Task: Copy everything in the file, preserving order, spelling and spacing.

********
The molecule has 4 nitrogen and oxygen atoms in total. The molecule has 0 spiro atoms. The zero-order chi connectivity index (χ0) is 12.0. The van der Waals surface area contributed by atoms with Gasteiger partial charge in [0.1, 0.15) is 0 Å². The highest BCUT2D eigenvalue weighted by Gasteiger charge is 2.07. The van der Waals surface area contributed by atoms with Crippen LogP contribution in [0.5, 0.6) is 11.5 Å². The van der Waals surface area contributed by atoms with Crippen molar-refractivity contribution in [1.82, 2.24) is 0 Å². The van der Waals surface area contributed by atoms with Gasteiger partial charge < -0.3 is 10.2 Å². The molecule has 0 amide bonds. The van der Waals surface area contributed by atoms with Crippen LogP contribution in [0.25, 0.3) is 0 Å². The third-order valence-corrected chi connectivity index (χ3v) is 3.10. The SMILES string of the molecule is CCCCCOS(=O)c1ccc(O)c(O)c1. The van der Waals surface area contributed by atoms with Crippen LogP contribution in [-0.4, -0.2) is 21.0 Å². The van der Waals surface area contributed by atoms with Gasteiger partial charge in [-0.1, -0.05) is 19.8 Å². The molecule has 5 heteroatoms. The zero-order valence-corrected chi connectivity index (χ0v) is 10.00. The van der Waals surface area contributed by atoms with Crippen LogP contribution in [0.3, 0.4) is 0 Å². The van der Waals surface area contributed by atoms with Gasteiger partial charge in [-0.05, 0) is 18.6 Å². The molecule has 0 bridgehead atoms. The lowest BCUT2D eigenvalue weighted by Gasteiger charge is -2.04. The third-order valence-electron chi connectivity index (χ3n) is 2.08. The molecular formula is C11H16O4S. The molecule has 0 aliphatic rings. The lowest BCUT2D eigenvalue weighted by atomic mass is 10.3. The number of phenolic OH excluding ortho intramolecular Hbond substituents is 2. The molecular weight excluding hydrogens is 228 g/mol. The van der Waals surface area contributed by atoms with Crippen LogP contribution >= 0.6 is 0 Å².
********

The molecule has 4 nitrogen and oxygen atoms in total. The molecule has 0 spiro atoms. The zero-order chi connectivity index (χ0) is 12.0. The van der Waals surface area contributed by atoms with Gasteiger partial charge in [0.1, 0.15) is 0 Å². The highest BCUT2D eigenvalue weighted by Gasteiger charge is 2.07. The van der Waals surface area contributed by atoms with Crippen LogP contribution in [0.5, 0.6) is 11.5 Å². The van der Waals surface area contributed by atoms with Crippen molar-refractivity contribution in [1.82, 2.24) is 0 Å². The van der Waals surface area contributed by atoms with Gasteiger partial charge < -0.3 is 10.2 Å². The molecule has 0 amide bonds. The van der Waals surface area contributed by atoms with Crippen LogP contribution in [0.25, 0.3) is 0 Å². The third-order valence-corrected chi connectivity index (χ3v) is 3.10. The SMILES string of the molecule is CCCCCOS(=O)c1ccc(O)c(O)c1. The van der Waals surface area contributed by atoms with Crippen LogP contribution in [-0.4, -0.2) is 21.0 Å². The van der Waals surface area contributed by atoms with Gasteiger partial charge in [-0.1, -0.05) is 19.8 Å². The molecule has 5 heteroatoms. The zero-order valence-corrected chi connectivity index (χ0v) is 10.00. The van der Waals surface area contributed by atoms with Crippen LogP contribution in [0.3, 0.4) is 0 Å². The van der Waals surface area contributed by atoms with Gasteiger partial charge in [-0.05, 0) is 18.6 Å². The molecule has 0 bridgehead atoms. The lowest BCUT2D eigenvalue weighted by Gasteiger charge is -2.04. The third-order valence-electron chi connectivity index (χ3n) is 2.08. The molecular formula is C11H16O4S. The molecule has 0 aliphatic rings. The lowest BCUT2D eigenvalue weighted by atomic mass is 10.3. The number of phenolic OH excluding ortho intramolecular Hbond substituents is 2. The molecular weight excluding hydrogens is 228 g/mol. The van der Waals surface area contributed by atoms with Crippen LogP contribution >= 0.6 is 0 Å².